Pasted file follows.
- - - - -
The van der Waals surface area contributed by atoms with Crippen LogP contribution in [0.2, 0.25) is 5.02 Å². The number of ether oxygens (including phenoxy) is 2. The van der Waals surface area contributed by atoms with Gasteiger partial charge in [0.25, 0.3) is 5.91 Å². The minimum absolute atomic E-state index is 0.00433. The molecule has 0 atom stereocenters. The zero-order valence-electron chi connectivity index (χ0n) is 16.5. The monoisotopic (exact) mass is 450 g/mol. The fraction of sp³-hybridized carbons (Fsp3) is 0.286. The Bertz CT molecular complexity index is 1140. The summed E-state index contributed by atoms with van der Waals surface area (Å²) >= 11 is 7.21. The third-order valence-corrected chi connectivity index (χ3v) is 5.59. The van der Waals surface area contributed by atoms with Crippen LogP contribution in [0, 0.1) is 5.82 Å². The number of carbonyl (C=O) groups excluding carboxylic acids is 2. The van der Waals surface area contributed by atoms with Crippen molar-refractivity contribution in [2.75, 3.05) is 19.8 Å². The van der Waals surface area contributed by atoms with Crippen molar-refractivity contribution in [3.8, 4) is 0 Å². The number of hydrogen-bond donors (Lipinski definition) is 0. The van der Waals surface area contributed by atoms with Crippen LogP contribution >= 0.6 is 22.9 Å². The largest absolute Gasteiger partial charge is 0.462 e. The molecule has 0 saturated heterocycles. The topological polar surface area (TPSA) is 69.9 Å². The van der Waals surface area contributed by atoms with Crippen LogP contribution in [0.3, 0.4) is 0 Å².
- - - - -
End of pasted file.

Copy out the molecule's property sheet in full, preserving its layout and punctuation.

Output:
The van der Waals surface area contributed by atoms with Crippen LogP contribution in [0.2, 0.25) is 5.02 Å². The number of ether oxygens (including phenoxy) is 2. The van der Waals surface area contributed by atoms with Gasteiger partial charge in [0.25, 0.3) is 5.91 Å². The minimum absolute atomic E-state index is 0.00433. The molecule has 0 atom stereocenters. The zero-order valence-electron chi connectivity index (χ0n) is 16.5. The monoisotopic (exact) mass is 450 g/mol. The fraction of sp³-hybridized carbons (Fsp3) is 0.286. The Bertz CT molecular complexity index is 1140. The summed E-state index contributed by atoms with van der Waals surface area (Å²) >= 11 is 7.21. The third-order valence-corrected chi connectivity index (χ3v) is 5.59. The van der Waals surface area contributed by atoms with Crippen LogP contribution in [0, 0.1) is 5.82 Å². The number of carbonyl (C=O) groups excluding carboxylic acids is 2. The van der Waals surface area contributed by atoms with Crippen molar-refractivity contribution in [2.75, 3.05) is 19.8 Å². The van der Waals surface area contributed by atoms with Crippen molar-refractivity contribution in [3.8, 4) is 0 Å². The number of hydrogen-bond donors (Lipinski definition) is 0. The van der Waals surface area contributed by atoms with Crippen LogP contribution >= 0.6 is 22.9 Å². The largest absolute Gasteiger partial charge is 0.462 e. The molecule has 0 saturated heterocycles. The topological polar surface area (TPSA) is 69.9 Å². The van der Waals surface area contributed by atoms with Crippen LogP contribution in [0.3, 0.4) is 0 Å².